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Carbohydrates have been the mainstay of diets around the world for thousands of years, but recently they’ve been under attack on the web and in some best-selling diet books, leaving the average person thoroughly confused. Let’s break through that confusion, with a simple way to think about your carbohydrate choices.
Do you even know what “a carbohydrate” is? Every bite of food we eat is made up of three diﬀerent macronutrients – fat, protein and carbohydrate – and most foods are some combination of the three. Here’s how some common foods break down into their macronutrient parts:
|Whole Wheat Bread||43%||13%||4%||39%|
|Chocolate Chip Cookie||58%||6%||29%||6%|
We use the name “carbs” to refer to foods whose primary macronutrient is carbohydrates, so carbs include all fruits, vegetables, beans/legumes and grain foods. Every food in the chart above is “a carb.” People who eat a no-carb or very low-carb diet cut out great swaths of the plant kingdom with solidly established health beneﬁts, since all plant foods – fruits and vegetables included – contain some carbohydrates. Glucose is in fact the preferred energy source for your brain, and by depriving your body of carbs (which break down into glucose inside your body) you are depriving your most important organ of its primary energy source.
A Continuum of Carb Choices
We know full well that a diet of nothing but chocolate chip cookies would not be a healthy choice. So where do we draw the line in choosing carbs? It may help you to think of carbohydrate choices on a continuum, starting with the healthiest choices and progressing to less healthy choices. Make more of your carb choices from the beginning of this list than from the end, and you’ll be eating well.
||Fruits and Vegetables. You can’t go wrong with fruits, vegetables, and legumes (beans). Because they deliver lots of vitamins, minerals and ﬁber for relatively few calories, these foods are all-stars. As Dr. David Katz, Director of the Yale University Prevention Research Center says, “You ﬁnd me one person who can legitimately blame their obesity or diabetes on apples or carrots, and I will give up my day job and become a hula dancer.”|
||Lightly processed whole grains.
Sometimes intact whole grains are very lightly processed — oats are steamed/ﬂattened for rolled oats, or grains are crushed, mixed with water and extruded to make whole grain pasta. These are also good choices. Most people don’t know pasta has a low glycemic index; ﬂour and water made into pasta digests much more slowly than the same ﬂour and water made into bread. That makes pasta a healthier choice for controlling blood sugar swings.
Milled and processed, but whole and without sugar.
||Reﬁned pasta meals.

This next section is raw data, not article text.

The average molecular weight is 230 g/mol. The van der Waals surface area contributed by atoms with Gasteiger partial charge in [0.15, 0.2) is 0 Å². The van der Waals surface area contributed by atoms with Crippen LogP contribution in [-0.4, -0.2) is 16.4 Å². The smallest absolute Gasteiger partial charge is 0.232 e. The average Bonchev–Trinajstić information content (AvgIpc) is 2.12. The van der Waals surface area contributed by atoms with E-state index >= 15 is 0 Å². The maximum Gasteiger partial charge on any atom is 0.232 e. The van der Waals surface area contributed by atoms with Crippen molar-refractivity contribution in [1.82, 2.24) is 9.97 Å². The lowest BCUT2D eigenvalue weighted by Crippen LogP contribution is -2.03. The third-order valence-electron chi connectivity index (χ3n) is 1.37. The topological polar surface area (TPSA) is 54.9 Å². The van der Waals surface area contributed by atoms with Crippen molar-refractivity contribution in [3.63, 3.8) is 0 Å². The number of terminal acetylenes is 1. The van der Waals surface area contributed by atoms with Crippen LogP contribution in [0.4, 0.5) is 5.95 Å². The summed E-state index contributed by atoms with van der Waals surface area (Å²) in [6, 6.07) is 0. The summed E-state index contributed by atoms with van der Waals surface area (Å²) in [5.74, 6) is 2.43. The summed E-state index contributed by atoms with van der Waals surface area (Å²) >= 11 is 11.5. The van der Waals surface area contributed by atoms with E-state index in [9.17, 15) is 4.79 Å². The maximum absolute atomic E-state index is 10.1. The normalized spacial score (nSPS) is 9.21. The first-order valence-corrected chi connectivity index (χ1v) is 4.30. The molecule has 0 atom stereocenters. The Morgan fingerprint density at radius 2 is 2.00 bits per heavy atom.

Like whole grain pasta, reﬁned pasta has a low glycemic index. It’s missing some of the nutrients found in whole grain pasta, however, so if you eat it, make sure to add lots of vegetables, beans, ﬁsh and other healthy “partners.”
||Reﬁned breads – with what?
When whole grains aren’t available and white bread is the only choice, pay special attention to what you’re eating with your bread, choosing vegetables and lean proteins. Tip: true sourdough breads are less likely to spike blood sugar than yeast breads.
Special Occasion Treats.
There are many complex ways to rate the quality of carbohydrates (see below) but counting, scoring and rating foods can take the enjoyment out of eating, which is meant to be one of life’s major pleasures. If you simply use common sense to favor the most intact, whole carbohydrate choices, there’s no need to eat by the numbers.
Now you’re equipped to go forth and enjoy healthy carbohydrates without worrying about the scare-mongering from some websites and diet books. (Cynthia)
Sidebar: Three Carb Quality Measures (get out your calculator!)
Nutrition experts have proposed several diﬀerent systems to rate the quality of carbohydrates. Here are three you might encounter:
Glycemic Index. The glycemic index (GI) rates foods according to their impact on blood sugar. While GI can be an important and useful measure for those who fully understand the science behind it, be aware that by GI alone, a piece of chocolate cake with chocolate frosting (GI of 38) may inadvertently look like a healthier choice than a serving of quinoa (GI of 55). Also, note that GI changes drastically when foods are eaten in combination with each other (for example, bread with sandwich ﬁxings vs. plain bread).
10:1 Ratio. Carbohydrates with at least 1 gram of ﬁber for every 10 grams of carbohydrate are often healthy choices. By this yardstick, however, very sugary reﬁned-grain cookies and cereals with added ﬁber may appear “healthy,” and intact grains like brown rice, wild rice, and quinoa don’t make the cut.
2g ﬁber per 100 calories. A third measure suggests looking for carbohydrates with at least 2g of ﬁber per each 100 calories. With this system, lower-ﬁber choices like brown rice qualify because they’re also low in calories, although a small number of very sugary cereals with added ﬁber could also qualify.
While all of these systems can be useful, it shouldn’t be necessary to use a calculator while you eat, if you stick with whole foods in their minimally-processed form and use our common-sense carb scale above.